Third Circuit Rejects Preference Argument in 547 Context

Posted by NCBRC - August 20, 2018

Denying the debtor’s claim of preferential transfer, the Third Circuit applied a presumption that the foreclosure sale of the debtor’s property resulted in a purchase price equivalent to what the property could have garnered in a chapter 7 liquidation sale. Veltre v. Fifth Third Bank, No. 17-2889 (3rd. Cir. July 19, 2018) (unpublished).

The junior mortgagee, Fifth Third Bank, bought Margaret Veltre’s home in a pre-bankruptcy foreclosure sale for an amount sufficient to satisfy the first mortgage. Ms. Veltre subsequently filed for bankruptcy and initiated an adversary proceeding seeking to have the foreclosure sale avoided as a preferential transfer.

To prevent a creditor from reaping a windfall at the expense of other creditors, section 547 provides that a transfer made within 90 days of bankruptcy may be avoided if the sale resulted in the creditor receiving more than it would have received had the property been liquidated in chapter 7. In its unpublished opinion, the Third Circuit, relying on BFP Resolution Trust Corp., 511 U.S. 531 (1994) and Pennsylvania case law, held that the pre-bankruptcy, foreclosure sale of the debtors’ residence was not an avoidable preferential transfer.

The Court in BFP interpreted section 548 which permits a trustee to avoid a fraudulent transfer made within two years of bankruptcy where the debtor received less that the “reasonably equivalent value” of the property. The BFP Court concluded that the determination of “reasonably equivalent value” in the case of a foreclosure sale must take into account the distressed nature of the sale. In that context, the Court found that where proper foreclosure procedures were followed, the lower price could be presumed to be the “reasonably equivalent value,” and would not support a finding of fraud. In this case, the circuit court cited a state court opinion to the effect that the price obtained at a public sale is the “highest and best obtainable.”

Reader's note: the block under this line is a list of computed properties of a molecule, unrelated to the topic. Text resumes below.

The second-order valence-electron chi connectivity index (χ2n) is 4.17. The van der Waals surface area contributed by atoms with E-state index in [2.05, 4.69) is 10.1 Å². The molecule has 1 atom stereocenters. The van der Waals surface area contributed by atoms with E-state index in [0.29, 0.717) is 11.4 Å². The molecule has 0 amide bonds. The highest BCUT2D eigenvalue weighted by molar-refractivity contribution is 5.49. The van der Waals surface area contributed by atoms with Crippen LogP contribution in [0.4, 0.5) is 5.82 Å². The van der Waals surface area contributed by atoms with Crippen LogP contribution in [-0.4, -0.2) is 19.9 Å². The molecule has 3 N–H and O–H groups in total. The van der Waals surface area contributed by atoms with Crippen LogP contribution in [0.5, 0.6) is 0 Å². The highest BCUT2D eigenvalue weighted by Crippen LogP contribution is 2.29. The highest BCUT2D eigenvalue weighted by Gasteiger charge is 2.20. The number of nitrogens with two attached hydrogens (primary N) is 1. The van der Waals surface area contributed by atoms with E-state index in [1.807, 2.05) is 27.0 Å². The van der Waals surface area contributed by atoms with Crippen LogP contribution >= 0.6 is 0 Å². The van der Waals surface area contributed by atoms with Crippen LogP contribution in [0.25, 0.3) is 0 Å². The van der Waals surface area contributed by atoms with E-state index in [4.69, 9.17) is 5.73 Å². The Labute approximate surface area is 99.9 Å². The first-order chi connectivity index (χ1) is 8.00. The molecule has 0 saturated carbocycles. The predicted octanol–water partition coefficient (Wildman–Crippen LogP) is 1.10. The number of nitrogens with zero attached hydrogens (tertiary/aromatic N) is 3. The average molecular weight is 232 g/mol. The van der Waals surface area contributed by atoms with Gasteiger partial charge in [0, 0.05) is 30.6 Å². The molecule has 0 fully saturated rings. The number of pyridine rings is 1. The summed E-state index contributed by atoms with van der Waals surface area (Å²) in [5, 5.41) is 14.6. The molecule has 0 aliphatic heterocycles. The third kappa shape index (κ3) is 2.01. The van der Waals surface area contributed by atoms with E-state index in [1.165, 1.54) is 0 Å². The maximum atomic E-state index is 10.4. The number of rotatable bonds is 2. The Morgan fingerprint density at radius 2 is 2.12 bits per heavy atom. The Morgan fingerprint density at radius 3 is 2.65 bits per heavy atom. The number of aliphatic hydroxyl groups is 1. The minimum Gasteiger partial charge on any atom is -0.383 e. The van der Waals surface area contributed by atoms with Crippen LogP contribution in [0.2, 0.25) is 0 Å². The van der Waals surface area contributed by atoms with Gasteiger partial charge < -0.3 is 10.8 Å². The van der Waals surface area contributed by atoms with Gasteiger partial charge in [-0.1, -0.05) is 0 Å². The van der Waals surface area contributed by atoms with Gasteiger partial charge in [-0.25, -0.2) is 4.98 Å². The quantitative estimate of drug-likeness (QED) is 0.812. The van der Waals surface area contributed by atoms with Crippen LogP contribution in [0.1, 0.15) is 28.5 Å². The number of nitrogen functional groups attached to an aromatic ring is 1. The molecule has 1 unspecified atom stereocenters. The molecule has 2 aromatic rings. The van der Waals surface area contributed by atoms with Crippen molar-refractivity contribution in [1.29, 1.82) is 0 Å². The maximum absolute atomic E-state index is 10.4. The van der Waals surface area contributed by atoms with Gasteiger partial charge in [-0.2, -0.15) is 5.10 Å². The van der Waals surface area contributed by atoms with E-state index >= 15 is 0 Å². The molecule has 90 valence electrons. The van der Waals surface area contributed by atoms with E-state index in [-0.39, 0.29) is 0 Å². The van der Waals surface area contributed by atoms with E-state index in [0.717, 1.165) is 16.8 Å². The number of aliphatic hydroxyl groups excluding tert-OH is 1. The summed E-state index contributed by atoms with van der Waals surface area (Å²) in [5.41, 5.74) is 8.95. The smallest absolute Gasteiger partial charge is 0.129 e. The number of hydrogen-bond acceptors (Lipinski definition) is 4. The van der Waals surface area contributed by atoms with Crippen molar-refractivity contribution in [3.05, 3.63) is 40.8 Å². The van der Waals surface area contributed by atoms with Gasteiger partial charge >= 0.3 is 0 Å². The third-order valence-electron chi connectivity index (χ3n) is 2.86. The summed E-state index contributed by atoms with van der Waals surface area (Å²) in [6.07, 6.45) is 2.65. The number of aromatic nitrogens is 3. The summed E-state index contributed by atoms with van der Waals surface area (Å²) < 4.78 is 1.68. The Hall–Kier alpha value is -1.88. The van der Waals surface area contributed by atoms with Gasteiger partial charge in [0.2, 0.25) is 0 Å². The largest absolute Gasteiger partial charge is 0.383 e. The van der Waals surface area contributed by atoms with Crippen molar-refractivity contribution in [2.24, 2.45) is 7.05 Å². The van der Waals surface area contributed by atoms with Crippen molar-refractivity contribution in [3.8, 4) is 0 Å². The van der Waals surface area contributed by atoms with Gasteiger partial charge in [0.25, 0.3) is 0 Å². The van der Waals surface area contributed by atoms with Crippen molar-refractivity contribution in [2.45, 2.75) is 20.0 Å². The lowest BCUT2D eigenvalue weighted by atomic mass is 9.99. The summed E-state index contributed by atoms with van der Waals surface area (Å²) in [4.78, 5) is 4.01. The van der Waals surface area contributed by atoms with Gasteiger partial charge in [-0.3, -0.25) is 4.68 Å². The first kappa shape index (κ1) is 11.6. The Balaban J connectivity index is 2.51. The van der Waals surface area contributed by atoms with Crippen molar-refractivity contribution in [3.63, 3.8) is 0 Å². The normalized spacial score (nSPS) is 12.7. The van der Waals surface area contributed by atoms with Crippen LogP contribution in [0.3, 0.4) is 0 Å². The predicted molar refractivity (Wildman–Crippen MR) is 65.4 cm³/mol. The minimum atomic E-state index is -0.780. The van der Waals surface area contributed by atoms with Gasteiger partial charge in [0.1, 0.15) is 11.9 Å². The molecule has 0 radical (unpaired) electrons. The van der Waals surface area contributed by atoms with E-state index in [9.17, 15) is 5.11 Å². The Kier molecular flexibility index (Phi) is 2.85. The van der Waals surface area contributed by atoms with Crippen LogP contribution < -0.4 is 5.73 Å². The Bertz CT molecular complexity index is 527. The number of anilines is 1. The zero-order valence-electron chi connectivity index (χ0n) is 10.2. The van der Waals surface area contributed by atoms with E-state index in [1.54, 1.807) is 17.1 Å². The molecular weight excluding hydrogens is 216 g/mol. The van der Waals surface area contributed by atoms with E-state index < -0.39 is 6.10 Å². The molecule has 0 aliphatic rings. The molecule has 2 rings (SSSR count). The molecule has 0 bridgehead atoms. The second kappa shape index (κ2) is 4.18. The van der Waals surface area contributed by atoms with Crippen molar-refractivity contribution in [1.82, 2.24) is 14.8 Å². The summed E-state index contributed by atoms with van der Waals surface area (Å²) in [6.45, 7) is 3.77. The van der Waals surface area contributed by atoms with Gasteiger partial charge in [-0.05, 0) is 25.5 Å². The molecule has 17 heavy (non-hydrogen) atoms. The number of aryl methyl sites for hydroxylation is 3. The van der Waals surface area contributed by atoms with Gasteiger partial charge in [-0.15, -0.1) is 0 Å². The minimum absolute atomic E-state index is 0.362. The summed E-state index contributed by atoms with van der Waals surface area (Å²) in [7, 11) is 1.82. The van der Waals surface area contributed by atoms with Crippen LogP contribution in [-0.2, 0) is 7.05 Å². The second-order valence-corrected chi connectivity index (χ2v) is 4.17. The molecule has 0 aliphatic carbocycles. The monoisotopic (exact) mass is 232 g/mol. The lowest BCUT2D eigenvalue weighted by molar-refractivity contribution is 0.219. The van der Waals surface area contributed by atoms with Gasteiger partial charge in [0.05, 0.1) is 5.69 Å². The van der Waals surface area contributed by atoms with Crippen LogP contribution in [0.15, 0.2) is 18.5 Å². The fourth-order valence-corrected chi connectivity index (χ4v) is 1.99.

But that reasoning loses force when the value of the property must be determined under section 547 rather than section 548. In the text of section 547 the phrase “reasonably equivalent value” does not appear. Many of the considerations discussed in BFP are not as relevant when addressing section 547. In an amicus brief filed by NCBRC and NACBA in this case, amici pointed out that while section 548 reaches all potential purchasers of the debtor’s property within a two year period, section 547 applies only to creditors to whom property is transferred within 90 days. Therefore, the BFP Court’s concerns about extensive invalidation of foreclosure sales, including those made to bona fide purchasers, were not as pertinent. In fact, unlike distressed foreclosure sales, sales by chapter 7 trustees more closely resemble typical real estate sales, and therefore often result in sales prices better reflecting the actual market value of the property.

Veltre 3rd Cir July 2018

Veltre NACBA Amicus Feb 2018


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